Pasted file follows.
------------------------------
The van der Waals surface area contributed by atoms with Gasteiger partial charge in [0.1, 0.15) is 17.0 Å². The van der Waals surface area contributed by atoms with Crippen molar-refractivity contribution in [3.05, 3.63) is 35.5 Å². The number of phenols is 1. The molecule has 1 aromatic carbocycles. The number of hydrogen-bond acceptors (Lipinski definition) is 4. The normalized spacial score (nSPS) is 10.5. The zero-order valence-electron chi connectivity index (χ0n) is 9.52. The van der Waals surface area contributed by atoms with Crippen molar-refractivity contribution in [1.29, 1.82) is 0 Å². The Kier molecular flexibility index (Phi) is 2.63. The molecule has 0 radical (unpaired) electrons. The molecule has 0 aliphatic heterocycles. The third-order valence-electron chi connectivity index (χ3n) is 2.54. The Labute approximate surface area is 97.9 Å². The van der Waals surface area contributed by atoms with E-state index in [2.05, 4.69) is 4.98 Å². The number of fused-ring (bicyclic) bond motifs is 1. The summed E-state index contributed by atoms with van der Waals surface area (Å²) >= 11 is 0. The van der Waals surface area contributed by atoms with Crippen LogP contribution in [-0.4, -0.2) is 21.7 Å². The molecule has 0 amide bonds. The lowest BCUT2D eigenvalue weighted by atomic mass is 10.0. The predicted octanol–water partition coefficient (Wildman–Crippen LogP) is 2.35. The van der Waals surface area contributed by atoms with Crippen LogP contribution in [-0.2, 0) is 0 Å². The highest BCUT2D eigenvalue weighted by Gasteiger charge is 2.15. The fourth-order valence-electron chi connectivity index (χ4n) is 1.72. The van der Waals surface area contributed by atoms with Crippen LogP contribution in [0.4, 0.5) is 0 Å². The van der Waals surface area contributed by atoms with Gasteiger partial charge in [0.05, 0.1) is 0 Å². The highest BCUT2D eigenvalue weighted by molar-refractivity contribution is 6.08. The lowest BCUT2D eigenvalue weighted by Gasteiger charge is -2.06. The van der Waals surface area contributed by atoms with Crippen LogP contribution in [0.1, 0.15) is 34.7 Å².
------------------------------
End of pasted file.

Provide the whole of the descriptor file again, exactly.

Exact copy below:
The van der Waals surface area contributed by atoms with Gasteiger partial charge in [0.1, 0.15) is 17.0 Å². The van der Waals surface area contributed by atoms with Crippen molar-refractivity contribution in [3.05, 3.63) is 35.5 Å². The number of phenols is 1. The molecule has 1 aromatic carbocycles. The number of hydrogen-bond acceptors (Lipinski definition) is 4. The normalized spacial score (nSPS) is 10.5. The zero-order valence-electron chi connectivity index (χ0n) is 9.52. The van der Waals surface area contributed by atoms with Crippen molar-refractivity contribution in [1.29, 1.82) is 0 Å². The Kier molecular flexibility index (Phi) is 2.63. The molecule has 0 radical (unpaired) electrons. The molecule has 0 aliphatic heterocycles. The third-order valence-electron chi connectivity index (χ3n) is 2.54. The Labute approximate surface area is 97.9 Å². The van der Waals surface area contributed by atoms with E-state index in [2.05, 4.69) is 4.98 Å². The number of fused-ring (bicyclic) bond motifs is 1. The summed E-state index contributed by atoms with van der Waals surface area (Å²) >= 11 is 0. The van der Waals surface area contributed by atoms with Crippen LogP contribution in [-0.4, -0.2) is 21.7 Å². The molecule has 0 amide bonds. The lowest BCUT2D eigenvalue weighted by atomic mass is 10.0. The predicted octanol–water partition coefficient (Wildman–Crippen LogP) is 2.35. The van der Waals surface area contributed by atoms with Crippen LogP contribution in [-0.2, 0) is 0 Å². The highest BCUT2D eigenvalue weighted by Gasteiger charge is 2.15. The fourth-order valence-electron chi connectivity index (χ4n) is 1.72. The van der Waals surface area contributed by atoms with Crippen LogP contribution in [0.4, 0.5) is 0 Å². The van der Waals surface area contributed by atoms with Gasteiger partial charge in [0.05, 0.1) is 0 Å². The highest BCUT2D eigenvalue weighted by molar-refractivity contribution is 6.08. The lowest BCUT2D eigenvalue weighted by Gasteiger charge is -2.06. The van der Waals surface area contributed by atoms with Crippen LogP contribution in [0.1, 0.15) is 34.7 Å².